This red elderberry shrub started wilting yesterday. All 11others planted...

Asked August 18, 2014, 8:24 PM EDT

This red elderberry shrub started wilting yesterday. All 11others planted this spring are doing fine help.!

Hennepin County Minnesota

1 Response

Thank you for the question. I can't say what is causing your shrub to have trouble because many details must be considered and close examination needs to take place to even begin to figure it out. There are 3 main areas that can cause problems; insect or disease process damage, or abiotic (non living causes for damage). Since your other plants are fine and only this one is affected, perhaps abiotic causes are the problem. A portion of the national Extension website's publication on how to diagnose plant problems is pasted here for you:

Abiotic Problems of Trees and Shrubs

Hot air from a dryer vent on the wall of a house causing stress to a Rhododendron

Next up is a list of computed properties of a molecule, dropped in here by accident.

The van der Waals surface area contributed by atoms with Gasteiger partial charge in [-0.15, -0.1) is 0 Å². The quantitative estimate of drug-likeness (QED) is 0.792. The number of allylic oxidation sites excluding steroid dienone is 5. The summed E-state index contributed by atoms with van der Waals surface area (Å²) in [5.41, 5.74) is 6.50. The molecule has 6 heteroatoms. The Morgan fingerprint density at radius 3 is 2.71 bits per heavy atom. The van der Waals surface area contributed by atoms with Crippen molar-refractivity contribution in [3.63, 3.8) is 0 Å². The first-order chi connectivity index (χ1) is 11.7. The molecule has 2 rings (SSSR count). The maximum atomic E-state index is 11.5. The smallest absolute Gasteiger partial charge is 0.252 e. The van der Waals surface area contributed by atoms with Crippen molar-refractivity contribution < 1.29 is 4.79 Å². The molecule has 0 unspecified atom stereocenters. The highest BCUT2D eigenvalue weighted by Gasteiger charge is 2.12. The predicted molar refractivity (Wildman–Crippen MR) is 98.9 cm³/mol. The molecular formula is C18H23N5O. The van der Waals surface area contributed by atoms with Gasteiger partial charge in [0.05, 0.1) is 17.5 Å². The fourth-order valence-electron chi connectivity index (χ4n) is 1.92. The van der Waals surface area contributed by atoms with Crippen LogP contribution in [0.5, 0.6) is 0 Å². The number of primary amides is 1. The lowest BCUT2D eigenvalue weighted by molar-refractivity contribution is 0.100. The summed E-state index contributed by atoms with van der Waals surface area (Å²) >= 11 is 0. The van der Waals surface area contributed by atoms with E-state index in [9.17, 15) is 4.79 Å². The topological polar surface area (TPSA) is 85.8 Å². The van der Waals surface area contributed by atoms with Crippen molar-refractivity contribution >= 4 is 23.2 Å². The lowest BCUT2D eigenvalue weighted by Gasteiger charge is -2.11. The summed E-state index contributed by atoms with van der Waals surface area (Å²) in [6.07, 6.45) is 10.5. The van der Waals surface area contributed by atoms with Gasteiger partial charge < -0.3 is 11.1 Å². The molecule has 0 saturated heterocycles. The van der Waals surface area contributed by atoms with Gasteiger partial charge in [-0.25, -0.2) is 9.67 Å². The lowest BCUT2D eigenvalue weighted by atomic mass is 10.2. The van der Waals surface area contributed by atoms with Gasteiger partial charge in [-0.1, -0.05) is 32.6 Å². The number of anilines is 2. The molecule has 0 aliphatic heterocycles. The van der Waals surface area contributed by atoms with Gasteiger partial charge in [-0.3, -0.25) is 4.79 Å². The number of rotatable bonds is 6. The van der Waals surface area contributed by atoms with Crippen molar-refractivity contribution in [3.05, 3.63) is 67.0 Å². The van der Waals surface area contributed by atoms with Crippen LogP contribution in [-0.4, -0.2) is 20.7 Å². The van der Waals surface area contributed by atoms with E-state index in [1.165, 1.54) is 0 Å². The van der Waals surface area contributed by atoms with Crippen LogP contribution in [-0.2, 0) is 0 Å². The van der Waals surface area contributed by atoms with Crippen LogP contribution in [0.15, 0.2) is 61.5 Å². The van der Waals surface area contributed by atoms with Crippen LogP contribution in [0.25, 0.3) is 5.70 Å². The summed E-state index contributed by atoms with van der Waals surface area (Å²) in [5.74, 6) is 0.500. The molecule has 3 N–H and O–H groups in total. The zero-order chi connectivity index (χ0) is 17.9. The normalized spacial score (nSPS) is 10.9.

This rhododendron, fairly new to the landscape, is struggling to survive due to warm-cold temperature extremes caused by the dryer vent behind it. (Photo credit: Karen Jeannette)

Sometimes insects and disease get all the blame for causing tree and shrub problems, but there are many nonliving, or abiotic, causes of plant problems: high temperatures (sunscald), low temperatures (frost damage), drought, flooding, lack of oxygen, lack of sunlight, hail damage, high winds causing plant damage or dessication, air pollutants, deicing salts, herbicide damage, improper planting depth, mechanical injury due to construction damage, lawn mower, vehicles, and animals.

Because the problems listed above are caused by mechanical, environmental/physical, or chemical factors, they are not spread from affected plants to healthy plants. As such, abiotic problems are often called noninfectious diseases. Despite the fact abiotic factors weaken, stress, or kill plants, they have no means of spreading to unaffected plants.

Many times damage symptoms to plants from abiotic factors may resemble that of insects or infectious diseases. Sometimes biotic factors must be ruled out to assume abiotic factors caused the problem. Other times, careful review of the timing of particular events or conditions present at a site will help conclude that abiotic factors are the cause of the problem.

Here is the link to the entire publication that includes many links for you to explore while trying to solve this complicated task: